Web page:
The writer, a former senior partner of Salomon Brothers, is president of Henry Kaufman & Co
American capitalism is rapidly disappearing. Its demise has been under way for some time and the economic devastation wrought by the Covid-19 pandemic is the latest blow to our political economy.
Adam Smith remains a useful guide to the hallmarks of capitalism. In 1776’s The Wealth of Nations, he argued that humans innately strive for material progress and the best way to get there is through unfettered competition, the division of labour and free trade.
Smith wrote that the state should play a limited role in economic affairs. For him, governments should be properly confined to national security, the rule of law — including the protection of private property — and the provision of a few public goods such as education. He also cautioned against sharp class divisions that might idle rich people and exploit workers. “No society can surely be flourishing and happy, of which the far greater part of the members are poor and miserable,” he warned. Smith hoped that whole societies could be enriched through the striving of individual members.
This kind of capitalism has been shattered. Free trade is being dismantled as treaties are being abrogated. The free movement of labour is constrained by walls and edicts. Competition enforcement in business and finance is lagging and tardy. The anti-monopoly trustbusting that thrived under US president Theodore Roosevelt is long gone. Concentration of non-financial corporations has increased sharply. Many businesses now enjoy a global reach, allowing them to post non-competitive prices.
In financial markets, concentration is even more glaring. Today, a shrinking number of financial conglomerates hold a tight grip on investment management and the underwriting and trading of securities. The enormous underlying conflicts of interest are tolerated by the authorities. In truly competitive economies, those who do well should prosper while those who offer inferior goods and services should fail. Increasingly, that doesn’t happen.
Rather, capitalism is being rapidly replaced by statism — a form of political economy in which the state exercises substantial centralised control over social and economic affairs.
In the US, the federal government and the Federal Reserve sit atop statism. The government has a vast capacity to tax, borrow and reallocate funds. Federal debt owed to the public currently stands at $20tn and much more can be borrowed. For some time to come, the US dollar will remain the key reserve currency, and overseas investors continue to prefer US government bonds over most other securities.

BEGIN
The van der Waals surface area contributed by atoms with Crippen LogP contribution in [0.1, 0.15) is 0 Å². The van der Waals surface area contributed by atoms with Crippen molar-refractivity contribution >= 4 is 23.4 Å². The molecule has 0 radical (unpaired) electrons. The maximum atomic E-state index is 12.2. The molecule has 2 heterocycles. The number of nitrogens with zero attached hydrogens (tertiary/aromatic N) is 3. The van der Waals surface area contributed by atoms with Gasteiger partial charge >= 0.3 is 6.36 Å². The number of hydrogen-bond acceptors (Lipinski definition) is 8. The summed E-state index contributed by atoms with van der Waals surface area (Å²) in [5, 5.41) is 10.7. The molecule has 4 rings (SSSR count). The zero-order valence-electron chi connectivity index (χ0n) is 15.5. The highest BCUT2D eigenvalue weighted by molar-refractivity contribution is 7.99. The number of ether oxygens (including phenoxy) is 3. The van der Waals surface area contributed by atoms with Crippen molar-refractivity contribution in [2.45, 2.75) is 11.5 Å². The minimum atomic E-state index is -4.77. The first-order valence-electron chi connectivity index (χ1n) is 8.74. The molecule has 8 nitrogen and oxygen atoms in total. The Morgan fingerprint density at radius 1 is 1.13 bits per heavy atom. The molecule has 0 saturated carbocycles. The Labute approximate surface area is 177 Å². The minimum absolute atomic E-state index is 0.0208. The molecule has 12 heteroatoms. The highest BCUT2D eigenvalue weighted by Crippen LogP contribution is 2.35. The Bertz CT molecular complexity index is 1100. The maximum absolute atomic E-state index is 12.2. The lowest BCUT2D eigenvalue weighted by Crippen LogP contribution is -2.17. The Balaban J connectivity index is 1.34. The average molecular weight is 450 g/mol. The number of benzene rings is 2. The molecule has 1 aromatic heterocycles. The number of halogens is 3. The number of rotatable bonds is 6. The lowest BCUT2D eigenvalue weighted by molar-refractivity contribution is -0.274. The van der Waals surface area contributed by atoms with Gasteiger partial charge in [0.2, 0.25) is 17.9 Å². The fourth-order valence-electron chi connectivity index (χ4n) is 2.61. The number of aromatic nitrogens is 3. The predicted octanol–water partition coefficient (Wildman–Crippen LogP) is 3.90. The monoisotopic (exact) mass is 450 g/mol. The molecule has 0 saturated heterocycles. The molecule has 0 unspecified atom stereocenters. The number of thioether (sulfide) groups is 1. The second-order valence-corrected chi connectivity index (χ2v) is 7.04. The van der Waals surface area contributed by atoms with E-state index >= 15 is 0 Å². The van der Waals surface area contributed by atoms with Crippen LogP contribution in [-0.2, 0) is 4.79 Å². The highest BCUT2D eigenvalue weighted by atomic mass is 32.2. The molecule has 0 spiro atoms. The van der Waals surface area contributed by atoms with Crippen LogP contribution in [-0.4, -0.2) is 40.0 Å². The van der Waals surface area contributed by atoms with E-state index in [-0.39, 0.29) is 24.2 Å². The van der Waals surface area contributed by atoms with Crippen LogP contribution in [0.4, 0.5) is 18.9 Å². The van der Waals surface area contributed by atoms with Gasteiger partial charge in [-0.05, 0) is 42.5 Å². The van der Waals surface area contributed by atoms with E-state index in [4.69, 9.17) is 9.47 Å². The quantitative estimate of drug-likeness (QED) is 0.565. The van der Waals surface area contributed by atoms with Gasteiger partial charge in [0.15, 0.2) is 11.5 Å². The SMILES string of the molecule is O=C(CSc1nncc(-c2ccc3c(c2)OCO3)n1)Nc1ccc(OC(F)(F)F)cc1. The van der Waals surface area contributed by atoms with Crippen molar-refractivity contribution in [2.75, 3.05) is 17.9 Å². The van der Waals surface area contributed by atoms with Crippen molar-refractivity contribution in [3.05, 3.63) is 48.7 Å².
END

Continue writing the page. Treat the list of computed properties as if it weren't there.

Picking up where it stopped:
In contrast, the creditworthiness of state and local governments has come under acute pressure because of the coronavirus pandemic, forcing many of them to seek federal help. States and localities will be financially beholden to the federal government, weakening their independence while strengthening the central authority. That is not what the US system of federalism envisions.
Historically, the Fed has been viewed as somewhat independent from immediate political interests. But the central bank’s response to the onset of the pandemic-related recession shows that its quasi-independence is quickly evaporating, contributing to the emerging statism.
The Fed was helpfully supportive in previous crises. During the second world war, it stabilised yields on government securities. In the 2008 financial crisis, it bailed out prominent financial institutions, engaged in quantitative easing, forced large banks to accept government capital and lowered interest rates sharply.
But the Fed’s response to the pandemic is far more open-ended. It is buying not only government bonds but also corporate bonds — including low-quality issues, mortgage obligations, municipal bonds and exchange traded funds. The central bank also is working with the Treasury to get loans to small and medium-sized businesses. Its balance sheet has already swollen by an astonishing $3tn to more than $7tn since the start of this year. And financial markets have come to expect the Fed to intervene in response to any sharp decline in equity prices.
Before the pandemic, the Fed had made considerable progress in reducing the size of its balance sheet. But now we can expect an even more significant increase in the size of its intervention as long as there remains no clear resolution to the pandemic, such as a mass-produced vaccine. Markets will probably remain quite skittish as well.
With the federal government and the Fed firmly joined at the hip, the transformation of capitalism into statism is gaining momentum, perhaps irreversibly. This is a great departure not only from the vision of the US founders but also, I suspect, it is not the kind of economic system most Americans living today want to leave for future generations.